When a wearable display and the Emotiv Insight Brainware, which scans EEG brainwaves, are connected to a tablet, users can issue brain commands to control Philips products, which include Philips Lifeline Medical Alert Service, a Smart TV and the Philips Hue lighting system. The tablet also allows control of these products using eye and voice commands.
The 28-nation bloc's executive Commission said Monday the transaction does not threaten...
LoopPay invented something called Magnetic Secure Transmission (MST) technology which leverages...
Your favorite team is playing for the title, and you are in the middle of the field. You have a ticket in the very top row for an NBA playoff game, and a courtside seat. The referees are reviewing a big play in the final seconds, and you are right there in front of them.
Apple has been under pressure to release new products, as investors question whether the company that popularized the smartphone and the tablet computer is still able to innovate following the death of co-founder Steve Jobs. CEO Tim Cook has hinted at new products coming this year, but the company hasn't provided details.
If the leak about the Lightning Connector headphones is true, and you're an iPhone user, get ready to eventually buy more expensive adaptors along with the additional Lightning Connector cords you've bought since the spec was switched from the 30-pin we'd all come to know and...well, know.
The Lifeband marks the entry of LG Electronics Inc. into the fledgling market of wearable gadgets and follows smartwatches from Samsung Electronics Co., Sony Corp. and others. LG started selling the Lifeband in the U.S. last month for $150. It will be available in parts of Asia and Europe in coming weeks.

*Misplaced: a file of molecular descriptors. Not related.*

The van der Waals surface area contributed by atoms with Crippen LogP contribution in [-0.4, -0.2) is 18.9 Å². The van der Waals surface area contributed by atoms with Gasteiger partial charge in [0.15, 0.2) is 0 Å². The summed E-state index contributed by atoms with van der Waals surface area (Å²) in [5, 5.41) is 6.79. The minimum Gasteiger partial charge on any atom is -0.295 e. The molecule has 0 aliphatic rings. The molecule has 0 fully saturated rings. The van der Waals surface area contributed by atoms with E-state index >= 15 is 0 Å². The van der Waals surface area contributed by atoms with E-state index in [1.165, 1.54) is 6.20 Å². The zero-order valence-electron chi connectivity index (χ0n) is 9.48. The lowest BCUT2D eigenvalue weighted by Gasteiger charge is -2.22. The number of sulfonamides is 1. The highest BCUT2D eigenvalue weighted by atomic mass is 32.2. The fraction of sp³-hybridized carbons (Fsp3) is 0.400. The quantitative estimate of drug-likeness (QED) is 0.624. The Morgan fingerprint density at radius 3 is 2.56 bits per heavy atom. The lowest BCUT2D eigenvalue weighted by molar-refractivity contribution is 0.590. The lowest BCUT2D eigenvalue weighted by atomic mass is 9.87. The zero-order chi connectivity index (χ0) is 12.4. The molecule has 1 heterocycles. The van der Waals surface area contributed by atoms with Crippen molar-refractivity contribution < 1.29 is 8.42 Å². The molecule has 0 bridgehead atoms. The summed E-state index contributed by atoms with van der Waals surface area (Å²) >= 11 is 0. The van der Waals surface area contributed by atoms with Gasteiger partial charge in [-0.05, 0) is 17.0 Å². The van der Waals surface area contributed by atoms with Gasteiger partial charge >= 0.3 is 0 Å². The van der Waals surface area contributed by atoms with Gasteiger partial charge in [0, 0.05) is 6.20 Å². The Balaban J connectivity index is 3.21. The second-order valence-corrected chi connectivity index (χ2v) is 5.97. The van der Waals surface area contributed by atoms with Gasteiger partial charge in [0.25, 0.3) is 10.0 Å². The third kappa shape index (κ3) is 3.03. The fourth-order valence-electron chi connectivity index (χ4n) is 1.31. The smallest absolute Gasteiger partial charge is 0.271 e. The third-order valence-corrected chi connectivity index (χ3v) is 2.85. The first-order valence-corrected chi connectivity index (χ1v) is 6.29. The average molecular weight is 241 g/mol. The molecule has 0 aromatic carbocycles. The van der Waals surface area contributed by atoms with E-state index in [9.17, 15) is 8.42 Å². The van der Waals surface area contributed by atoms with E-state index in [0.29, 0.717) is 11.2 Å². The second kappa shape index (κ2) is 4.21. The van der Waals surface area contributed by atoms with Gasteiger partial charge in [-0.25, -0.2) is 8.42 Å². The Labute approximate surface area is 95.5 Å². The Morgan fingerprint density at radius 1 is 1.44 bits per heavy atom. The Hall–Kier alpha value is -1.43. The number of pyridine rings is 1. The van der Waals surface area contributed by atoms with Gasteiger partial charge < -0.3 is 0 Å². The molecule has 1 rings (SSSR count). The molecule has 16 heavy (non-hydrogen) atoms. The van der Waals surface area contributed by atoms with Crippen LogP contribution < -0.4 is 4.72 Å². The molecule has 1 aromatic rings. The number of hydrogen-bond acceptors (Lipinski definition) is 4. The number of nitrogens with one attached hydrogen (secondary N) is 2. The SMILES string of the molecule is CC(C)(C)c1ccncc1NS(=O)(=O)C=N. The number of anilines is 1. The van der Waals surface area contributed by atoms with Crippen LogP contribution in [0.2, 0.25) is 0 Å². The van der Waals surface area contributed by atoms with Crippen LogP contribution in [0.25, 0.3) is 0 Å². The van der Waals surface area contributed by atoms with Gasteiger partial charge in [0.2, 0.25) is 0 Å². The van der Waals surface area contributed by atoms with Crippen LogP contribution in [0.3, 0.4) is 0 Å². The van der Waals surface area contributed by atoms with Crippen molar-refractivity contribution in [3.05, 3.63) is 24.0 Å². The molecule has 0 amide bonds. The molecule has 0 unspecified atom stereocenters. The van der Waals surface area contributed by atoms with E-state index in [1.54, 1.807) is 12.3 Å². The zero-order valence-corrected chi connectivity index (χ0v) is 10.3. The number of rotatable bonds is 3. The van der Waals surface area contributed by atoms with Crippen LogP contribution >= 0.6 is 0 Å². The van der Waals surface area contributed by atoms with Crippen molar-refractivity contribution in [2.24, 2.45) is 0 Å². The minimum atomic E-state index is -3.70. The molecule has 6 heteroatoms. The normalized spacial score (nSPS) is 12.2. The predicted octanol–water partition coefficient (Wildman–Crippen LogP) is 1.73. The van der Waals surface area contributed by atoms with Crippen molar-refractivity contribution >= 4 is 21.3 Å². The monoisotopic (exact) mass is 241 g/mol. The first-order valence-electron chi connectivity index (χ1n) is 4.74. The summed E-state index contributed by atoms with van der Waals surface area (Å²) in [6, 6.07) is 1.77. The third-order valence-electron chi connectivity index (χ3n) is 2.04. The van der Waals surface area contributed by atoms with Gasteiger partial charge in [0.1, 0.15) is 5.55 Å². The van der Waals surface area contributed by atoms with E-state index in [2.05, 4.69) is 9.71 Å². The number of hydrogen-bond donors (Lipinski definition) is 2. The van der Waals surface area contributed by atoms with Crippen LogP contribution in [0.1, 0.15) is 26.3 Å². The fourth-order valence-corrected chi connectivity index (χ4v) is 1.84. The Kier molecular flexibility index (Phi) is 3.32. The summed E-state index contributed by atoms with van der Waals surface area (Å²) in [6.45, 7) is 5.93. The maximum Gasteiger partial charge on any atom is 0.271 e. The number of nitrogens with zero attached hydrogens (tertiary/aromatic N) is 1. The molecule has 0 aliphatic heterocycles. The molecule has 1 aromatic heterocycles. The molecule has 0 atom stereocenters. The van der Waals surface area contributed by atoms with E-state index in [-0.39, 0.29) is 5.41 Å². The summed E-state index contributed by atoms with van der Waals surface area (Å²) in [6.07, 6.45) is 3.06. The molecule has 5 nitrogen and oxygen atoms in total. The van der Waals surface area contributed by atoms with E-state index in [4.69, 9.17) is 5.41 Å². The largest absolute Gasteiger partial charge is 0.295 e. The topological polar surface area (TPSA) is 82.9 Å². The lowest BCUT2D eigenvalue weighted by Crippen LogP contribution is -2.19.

In this episode of SmartWatch, sponsored by SanDisk, we’re talking about Samsung’s “Voice of the Body,” which ended up being a wearable called Simband that will monitor just about all the information your body can possibly put out. As part of that effort, Samsung wants to bury the hatchet and collaborate with competitors to make the space more open and advance health monitoring.
Devices based on the platform, which includes sensors and other technology, would enable users to collect biodata and store it in the cloud, where it could be analyzed by a doctor or other wmedical professional. Samsung envisions a future where wearable devices could also alert users to potential health problems before they reach a critical stage.
According a report from Business Insider that cites research notes from Brian Blair of Rosenblatt Securities, the new watch will feature a round face similar to Motorola's recently unveiled Moto 360. Apple is apparently confident it's going to cell a lot of the devices.
Glass, which comes in five different colors, looks like a pair of spectacles except the Explorer edition doesn't contain any actual glass in the frame. Instead, the device has a thumbnail-sized screen attached above the right eye so a user can check email, see Twitter posts or get directions without having to grope for a phone.
A lot more people are about to get a chance to buy Google Glass, the Internet-connected eyewear that has become the hottest accessory in geek fashion. Google will sell the "Explorer" version of Glass to any U.S. resident who places an online order for the device beginning at 9 a.m. PDT April 15.
Samsung is advancing its master plan to connect all of its devices with today's launch of Samsung Smart Home in the United States and Korea. In a statement, Samsung said the service features a single app that allows users to connect and control home appliances, TVs and mobile devices.
Facebook is buying virtual reality company Oculus, betting $2 billion that its technology will become a new way for people to communicate, learn or be entertained. "This is a long-term bet on the future of computing," said Facebook Chief Executive Mark Zuckerberg Tuesday on a call with analysts.